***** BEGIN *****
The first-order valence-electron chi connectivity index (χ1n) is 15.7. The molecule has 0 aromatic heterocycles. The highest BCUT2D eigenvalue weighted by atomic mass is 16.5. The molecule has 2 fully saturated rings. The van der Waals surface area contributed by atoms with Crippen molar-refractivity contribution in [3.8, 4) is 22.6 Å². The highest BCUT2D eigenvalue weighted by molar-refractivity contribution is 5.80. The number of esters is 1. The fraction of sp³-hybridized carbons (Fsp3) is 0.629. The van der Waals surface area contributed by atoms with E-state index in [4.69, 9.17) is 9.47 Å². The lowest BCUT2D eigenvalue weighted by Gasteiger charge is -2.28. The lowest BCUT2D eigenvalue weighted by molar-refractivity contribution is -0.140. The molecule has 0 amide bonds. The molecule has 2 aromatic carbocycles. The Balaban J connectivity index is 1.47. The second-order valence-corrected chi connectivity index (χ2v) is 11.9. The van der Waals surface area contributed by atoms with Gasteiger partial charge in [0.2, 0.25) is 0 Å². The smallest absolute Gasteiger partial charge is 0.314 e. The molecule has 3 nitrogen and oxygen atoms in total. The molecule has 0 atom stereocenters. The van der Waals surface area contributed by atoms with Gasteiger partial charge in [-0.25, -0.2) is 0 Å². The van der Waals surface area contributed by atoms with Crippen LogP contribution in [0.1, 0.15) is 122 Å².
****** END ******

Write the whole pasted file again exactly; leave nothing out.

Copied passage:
The first-order valence-electron chi connectivity index (χ1n) is 15.7. The molecule has 0 aromatic heterocycles. The highest BCUT2D eigenvalue weighted by atomic mass is 16.5. The molecule has 2 fully saturated rings. The van der Waals surface area contributed by atoms with Crippen molar-refractivity contribution in [3.8, 4) is 22.6 Å². The highest BCUT2D eigenvalue weighted by molar-refractivity contribution is 5.80. The number of esters is 1. The fraction of sp³-hybridized carbons (Fsp3) is 0.629. The van der Waals surface area contributed by atoms with E-state index in [4.69, 9.17) is 9.47 Å². The lowest BCUT2D eigenvalue weighted by Gasteiger charge is -2.28. The lowest BCUT2D eigenvalue weighted by molar-refractivity contribution is -0.140. The molecule has 0 amide bonds. The molecule has 2 aromatic carbocycles. The Balaban J connectivity index is 1.47. The second-order valence-corrected chi connectivity index (χ2v) is 11.9. The van der Waals surface area contributed by atoms with Gasteiger partial charge in [0.2, 0.25) is 0 Å². The smallest absolute Gasteiger partial charge is 0.314 e. The molecule has 3 nitrogen and oxygen atoms in total. The molecule has 0 atom stereocenters. The van der Waals surface area contributed by atoms with Gasteiger partial charge in [-0.25, -0.2) is 0 Å². The van der Waals surface area contributed by atoms with Crippen LogP contribution in [0.1, 0.15) is 122 Å².